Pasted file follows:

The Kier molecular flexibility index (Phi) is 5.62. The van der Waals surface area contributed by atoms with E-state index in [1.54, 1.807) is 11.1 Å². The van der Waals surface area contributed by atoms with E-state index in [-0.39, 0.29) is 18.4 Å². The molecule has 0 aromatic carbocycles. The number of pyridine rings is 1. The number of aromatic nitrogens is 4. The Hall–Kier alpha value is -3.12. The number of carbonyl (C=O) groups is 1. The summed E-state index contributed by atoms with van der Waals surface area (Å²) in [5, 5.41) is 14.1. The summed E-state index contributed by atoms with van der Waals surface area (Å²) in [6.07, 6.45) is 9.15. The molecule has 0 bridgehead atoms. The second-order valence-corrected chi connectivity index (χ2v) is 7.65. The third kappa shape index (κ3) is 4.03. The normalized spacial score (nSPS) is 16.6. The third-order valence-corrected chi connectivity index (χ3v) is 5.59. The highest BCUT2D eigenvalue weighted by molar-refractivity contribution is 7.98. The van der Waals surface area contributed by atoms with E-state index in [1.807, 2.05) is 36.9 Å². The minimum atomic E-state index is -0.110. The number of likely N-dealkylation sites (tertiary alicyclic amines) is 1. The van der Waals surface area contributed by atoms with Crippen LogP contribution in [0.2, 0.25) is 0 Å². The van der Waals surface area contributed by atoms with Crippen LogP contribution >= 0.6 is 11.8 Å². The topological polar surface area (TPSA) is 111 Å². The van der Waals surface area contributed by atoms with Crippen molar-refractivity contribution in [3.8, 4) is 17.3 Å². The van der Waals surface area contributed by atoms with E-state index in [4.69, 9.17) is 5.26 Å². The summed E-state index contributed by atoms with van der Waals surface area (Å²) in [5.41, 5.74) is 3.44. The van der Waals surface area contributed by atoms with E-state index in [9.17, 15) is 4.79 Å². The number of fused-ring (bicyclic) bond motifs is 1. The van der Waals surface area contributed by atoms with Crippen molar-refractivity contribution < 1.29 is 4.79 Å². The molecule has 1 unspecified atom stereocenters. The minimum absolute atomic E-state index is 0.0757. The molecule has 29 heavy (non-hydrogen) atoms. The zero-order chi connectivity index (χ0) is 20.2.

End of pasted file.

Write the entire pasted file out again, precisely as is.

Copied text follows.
The Kier molecular flexibility index (Phi) is 5.62. The van der Waals surface area contributed by atoms with E-state index in [1.54, 1.807) is 11.1 Å². The van der Waals surface area contributed by atoms with E-state index in [-0.39, 0.29) is 18.4 Å². The molecule has 0 aromatic carbocycles. The number of pyridine rings is 1. The number of aromatic nitrogens is 4. The Hall–Kier alpha value is -3.12. The number of carbonyl (C=O) groups is 1. The summed E-state index contributed by atoms with van der Waals surface area (Å²) in [5, 5.41) is 14.1. The summed E-state index contributed by atoms with van der Waals surface area (Å²) in [6.07, 6.45) is 9.15. The molecule has 0 bridgehead atoms. The second-order valence-corrected chi connectivity index (χ2v) is 7.65. The third kappa shape index (κ3) is 4.03. The normalized spacial score (nSPS) is 16.6. The third-order valence-corrected chi connectivity index (χ3v) is 5.59. The highest BCUT2D eigenvalue weighted by molar-refractivity contribution is 7.98. The van der Waals surface area contributed by atoms with E-state index in [1.807, 2.05) is 36.9 Å². The minimum atomic E-state index is -0.110. The number of likely N-dealkylation sites (tertiary alicyclic amines) is 1. The van der Waals surface area contributed by atoms with Crippen LogP contribution in [0.2, 0.25) is 0 Å². The van der Waals surface area contributed by atoms with Crippen LogP contribution >= 0.6 is 11.8 Å². The topological polar surface area (TPSA) is 111 Å². The van der Waals surface area contributed by atoms with Crippen molar-refractivity contribution in [3.8, 4) is 17.3 Å². The van der Waals surface area contributed by atoms with E-state index in [4.69, 9.17) is 5.26 Å². The summed E-state index contributed by atoms with van der Waals surface area (Å²) in [5.41, 5.74) is 3.44. The van der Waals surface area contributed by atoms with E-state index in [9.17, 15) is 4.79 Å². The number of fused-ring (bicyclic) bond motifs is 1. The van der Waals surface area contributed by atoms with Crippen molar-refractivity contribution < 1.29 is 4.79 Å². The molecule has 1 unspecified atom stereocenters. The minimum absolute atomic E-state index is 0.0757. The molecule has 29 heavy (non-hydrogen) atoms. The zero-order chi connectivity index (χ0) is 20.2.